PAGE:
The “money men” are at it again.
Yesterday, chancellor Sajid Javid and shadow chancellor John McDonnell took part in a spending showdown, announcing pledges and making their cases for different economic visions for Britain in years to come.
Labour’s spending promises are staggering. Essentially doubling the figures from the 2017 manifesto, the party has ditched its self-imposed fiscal responsibility rules and is now pledging a yearly borrowing commitment of £55bn — amounting to £400bn over the next decade.
These figures roughly account for what Labour plans to spend on existing state projects — including the NHS, education, efforts to tackle climate change, and public transport schemes. But they don’t include the costs attached to the party’s plans to take other industries back into public ownership, such as utilities and the entire rail network.
These numbers are off the scale. The chances of offsetting such spending increases with a boost to growth are slim-to-nothing, as the party is also planning tax rises and more red tape around business — a concoction which does little to encourage free enterprise, private sector job creation, or innovation.
To deliver on these spending commitments in a fiscally responsible way that wouldn’t spike the deficit or send UK debt soaring further, taxes would undoubtedly have to be hiked for the vast many, along with the exclusive few.
But Labour’s explicit pledge to borrow suggests that the party doesn’t plan to deal with any of these burdensome costs now. It will be the duty of the younger generations to pay off today’s gargantuan bills down the road.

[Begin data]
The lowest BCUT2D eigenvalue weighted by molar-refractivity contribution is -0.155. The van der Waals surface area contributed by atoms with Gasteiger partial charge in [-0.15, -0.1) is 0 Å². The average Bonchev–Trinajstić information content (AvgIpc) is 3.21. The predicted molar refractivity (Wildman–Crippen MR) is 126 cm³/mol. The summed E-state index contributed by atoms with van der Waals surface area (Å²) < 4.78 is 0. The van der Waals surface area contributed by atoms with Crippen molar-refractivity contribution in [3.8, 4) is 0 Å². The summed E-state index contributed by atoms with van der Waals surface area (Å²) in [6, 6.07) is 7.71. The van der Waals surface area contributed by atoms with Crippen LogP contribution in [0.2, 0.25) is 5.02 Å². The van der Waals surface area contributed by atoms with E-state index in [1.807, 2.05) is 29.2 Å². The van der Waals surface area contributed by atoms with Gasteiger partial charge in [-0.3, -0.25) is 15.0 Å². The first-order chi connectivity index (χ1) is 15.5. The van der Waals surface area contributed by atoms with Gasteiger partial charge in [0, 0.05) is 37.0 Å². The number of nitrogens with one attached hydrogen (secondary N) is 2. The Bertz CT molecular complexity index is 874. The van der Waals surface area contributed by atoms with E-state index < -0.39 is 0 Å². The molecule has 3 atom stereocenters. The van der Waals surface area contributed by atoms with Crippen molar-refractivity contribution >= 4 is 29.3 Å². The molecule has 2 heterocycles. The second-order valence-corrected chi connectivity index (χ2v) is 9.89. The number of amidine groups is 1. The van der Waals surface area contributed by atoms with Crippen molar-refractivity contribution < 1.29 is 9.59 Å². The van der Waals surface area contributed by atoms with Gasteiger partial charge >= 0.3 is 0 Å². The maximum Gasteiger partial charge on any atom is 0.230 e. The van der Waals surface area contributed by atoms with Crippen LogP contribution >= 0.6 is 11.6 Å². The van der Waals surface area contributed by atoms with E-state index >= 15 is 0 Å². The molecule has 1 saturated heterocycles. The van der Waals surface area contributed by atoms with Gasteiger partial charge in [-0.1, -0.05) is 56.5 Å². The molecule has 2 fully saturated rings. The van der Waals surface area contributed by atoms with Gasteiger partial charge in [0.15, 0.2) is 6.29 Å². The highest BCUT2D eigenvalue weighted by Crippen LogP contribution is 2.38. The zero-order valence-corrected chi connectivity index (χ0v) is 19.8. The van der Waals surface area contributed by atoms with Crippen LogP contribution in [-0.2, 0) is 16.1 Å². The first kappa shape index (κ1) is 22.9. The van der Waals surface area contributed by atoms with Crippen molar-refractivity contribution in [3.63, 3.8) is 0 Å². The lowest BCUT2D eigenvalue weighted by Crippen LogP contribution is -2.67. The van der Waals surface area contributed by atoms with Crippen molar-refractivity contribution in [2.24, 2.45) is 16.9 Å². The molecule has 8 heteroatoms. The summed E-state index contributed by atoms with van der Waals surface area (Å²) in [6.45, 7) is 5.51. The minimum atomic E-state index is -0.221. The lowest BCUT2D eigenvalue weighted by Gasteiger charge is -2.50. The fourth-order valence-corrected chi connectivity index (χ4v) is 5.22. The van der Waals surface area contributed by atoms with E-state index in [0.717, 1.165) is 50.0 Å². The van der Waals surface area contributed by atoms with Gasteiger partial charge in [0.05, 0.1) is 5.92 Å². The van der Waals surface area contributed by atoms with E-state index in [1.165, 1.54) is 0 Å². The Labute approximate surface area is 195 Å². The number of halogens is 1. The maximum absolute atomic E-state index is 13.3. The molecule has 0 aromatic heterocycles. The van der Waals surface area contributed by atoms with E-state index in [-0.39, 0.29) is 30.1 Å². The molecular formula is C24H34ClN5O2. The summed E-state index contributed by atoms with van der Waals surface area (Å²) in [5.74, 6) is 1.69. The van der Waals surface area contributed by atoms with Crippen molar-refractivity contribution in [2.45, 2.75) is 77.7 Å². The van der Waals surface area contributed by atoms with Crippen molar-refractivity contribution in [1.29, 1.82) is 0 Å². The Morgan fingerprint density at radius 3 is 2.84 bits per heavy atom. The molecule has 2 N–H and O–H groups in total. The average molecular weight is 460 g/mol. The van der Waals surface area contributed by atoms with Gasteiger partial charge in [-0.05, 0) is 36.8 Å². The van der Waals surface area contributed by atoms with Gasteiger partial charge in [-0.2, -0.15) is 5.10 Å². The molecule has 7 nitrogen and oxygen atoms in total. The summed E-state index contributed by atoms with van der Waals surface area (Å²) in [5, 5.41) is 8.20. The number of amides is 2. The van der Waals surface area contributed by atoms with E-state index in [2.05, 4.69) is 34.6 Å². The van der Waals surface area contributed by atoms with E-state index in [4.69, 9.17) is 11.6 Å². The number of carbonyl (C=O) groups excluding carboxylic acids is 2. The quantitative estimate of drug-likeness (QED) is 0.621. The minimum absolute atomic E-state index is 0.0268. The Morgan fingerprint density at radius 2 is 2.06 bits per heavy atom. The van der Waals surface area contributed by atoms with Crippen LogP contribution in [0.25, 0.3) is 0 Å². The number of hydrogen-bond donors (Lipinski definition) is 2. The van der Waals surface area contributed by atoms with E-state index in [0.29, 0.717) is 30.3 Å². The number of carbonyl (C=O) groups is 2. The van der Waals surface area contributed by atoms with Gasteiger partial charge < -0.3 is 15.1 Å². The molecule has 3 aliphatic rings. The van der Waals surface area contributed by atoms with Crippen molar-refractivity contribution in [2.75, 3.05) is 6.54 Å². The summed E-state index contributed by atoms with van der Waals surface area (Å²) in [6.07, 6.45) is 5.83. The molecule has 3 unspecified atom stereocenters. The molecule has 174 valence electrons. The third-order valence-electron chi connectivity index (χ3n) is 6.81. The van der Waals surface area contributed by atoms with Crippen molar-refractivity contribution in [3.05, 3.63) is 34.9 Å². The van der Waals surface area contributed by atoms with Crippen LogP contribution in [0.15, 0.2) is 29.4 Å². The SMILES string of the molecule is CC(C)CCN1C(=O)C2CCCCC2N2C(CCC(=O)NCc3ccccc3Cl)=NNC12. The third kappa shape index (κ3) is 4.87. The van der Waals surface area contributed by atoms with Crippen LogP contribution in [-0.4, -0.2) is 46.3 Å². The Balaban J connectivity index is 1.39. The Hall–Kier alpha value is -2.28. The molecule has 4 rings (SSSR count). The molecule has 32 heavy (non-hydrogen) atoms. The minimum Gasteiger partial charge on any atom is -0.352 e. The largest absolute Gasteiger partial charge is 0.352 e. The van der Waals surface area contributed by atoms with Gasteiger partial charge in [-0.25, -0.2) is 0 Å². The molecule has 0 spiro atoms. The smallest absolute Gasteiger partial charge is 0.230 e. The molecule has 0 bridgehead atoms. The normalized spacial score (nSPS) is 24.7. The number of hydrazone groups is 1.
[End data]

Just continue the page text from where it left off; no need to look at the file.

Unsurprisingly, Javid hit back hard on Labour’s proposals yesterday, highlighting how irresponsible it would be to undo a decade of hard work to reduce the deficit.
The problem, of course, is that the Conservatives are taking part in their own rule-loosening activity, to make way for the party’s promises on the NHS, police numbers, and education spending.
Spending uncosted tens of billions would obviously not have the same impact as spending hundreds of billions of future taxpayer money. But it does make it far more difficult to argue that your opponents should stay within the lines of the fiscal colouring book when your own lot are drawing all over the paper. The Conservatives’ new three per cent public investment limit has been estimated to amount to £20bn of new spending over the next parliament.
The Conservatives deserve credit for getting public finances under control after the recession, but that does not give them the right or authority to risk reversing the downward trend of the deficit when it suits them in an election cycle. The public purse does not belong to the Tories or Labour, but rather to each and every taxpayer, whose money makes up the pot of gold they have to spend on their priorities.
With the manifestos still unpublished, there is time for both parties to get their books in order. While Labour seems committed to borrowing its troubles away, perhaps we’ll see signs from the Conservatives that there is a meaningful plan to cost their pledges.
But it seems that the economic thinking in both parties has a similar baseline: spending promises to the public matter more than their safe delivery.
Main image credit: Getty